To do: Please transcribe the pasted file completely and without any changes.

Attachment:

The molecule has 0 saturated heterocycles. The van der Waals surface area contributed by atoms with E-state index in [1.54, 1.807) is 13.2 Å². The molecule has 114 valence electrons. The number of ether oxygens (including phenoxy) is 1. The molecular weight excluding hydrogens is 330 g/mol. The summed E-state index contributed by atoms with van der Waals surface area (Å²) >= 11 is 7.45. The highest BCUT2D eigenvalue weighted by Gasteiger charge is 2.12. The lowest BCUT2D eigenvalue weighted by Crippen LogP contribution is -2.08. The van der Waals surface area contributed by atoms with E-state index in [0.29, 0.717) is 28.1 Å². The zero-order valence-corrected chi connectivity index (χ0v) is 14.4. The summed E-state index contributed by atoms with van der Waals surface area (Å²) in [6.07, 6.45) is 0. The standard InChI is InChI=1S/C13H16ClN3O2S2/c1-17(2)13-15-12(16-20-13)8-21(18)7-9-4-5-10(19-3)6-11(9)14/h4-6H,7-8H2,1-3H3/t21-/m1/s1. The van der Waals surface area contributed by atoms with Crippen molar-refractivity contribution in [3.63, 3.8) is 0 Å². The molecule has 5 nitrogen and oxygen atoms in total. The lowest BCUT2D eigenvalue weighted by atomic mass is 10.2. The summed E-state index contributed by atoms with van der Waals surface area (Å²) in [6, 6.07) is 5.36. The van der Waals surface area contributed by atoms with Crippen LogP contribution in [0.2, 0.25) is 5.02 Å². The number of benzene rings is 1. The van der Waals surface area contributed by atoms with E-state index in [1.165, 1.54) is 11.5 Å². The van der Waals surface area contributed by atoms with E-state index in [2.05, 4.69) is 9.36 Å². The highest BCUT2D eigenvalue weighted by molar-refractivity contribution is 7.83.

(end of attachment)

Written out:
The molecule has 0 saturated heterocycles. The van der Waals surface area contributed by atoms with E-state index in [1.54, 1.807) is 13.2 Å². The molecule has 114 valence electrons. The number of ether oxygens (including phenoxy) is 1. The molecular weight excluding hydrogens is 330 g/mol. The summed E-state index contributed by atoms with van der Waals surface area (Å²) >= 11 is 7.45. The highest BCUT2D eigenvalue weighted by Gasteiger charge is 2.12. The lowest BCUT2D eigenvalue weighted by Crippen LogP contribution is -2.08. The van der Waals surface area contributed by atoms with E-state index in [0.29, 0.717) is 28.1 Å². The zero-order valence-corrected chi connectivity index (χ0v) is 14.4. The summed E-state index contributed by atoms with van der Waals surface area (Å²) in [6.07, 6.45) is 0. The standard InChI is InChI=1S/C13H16ClN3O2S2/c1-17(2)13-15-12(16-20-13)8-21(18)7-9-4-5-10(19-3)6-11(9)14/h4-6H,7-8H2,1-3H3/t21-/m1/s1. The van der Waals surface area contributed by atoms with Crippen molar-refractivity contribution in [3.63, 3.8) is 0 Å². The molecule has 5 nitrogen and oxygen atoms in total. The lowest BCUT2D eigenvalue weighted by atomic mass is 10.2. The summed E-state index contributed by atoms with van der Waals surface area (Å²) in [6, 6.07) is 5.36. The van der Waals surface area contributed by atoms with Crippen LogP contribution in [0.2, 0.25) is 5.02 Å². The number of benzene rings is 1. The van der Waals surface area contributed by atoms with E-state index in [1.165, 1.54) is 11.5 Å². The van der Waals surface area contributed by atoms with E-state index in [2.05, 4.69) is 9.36 Å². The highest BCUT2D eigenvalue weighted by molar-refractivity contribution is 7.83.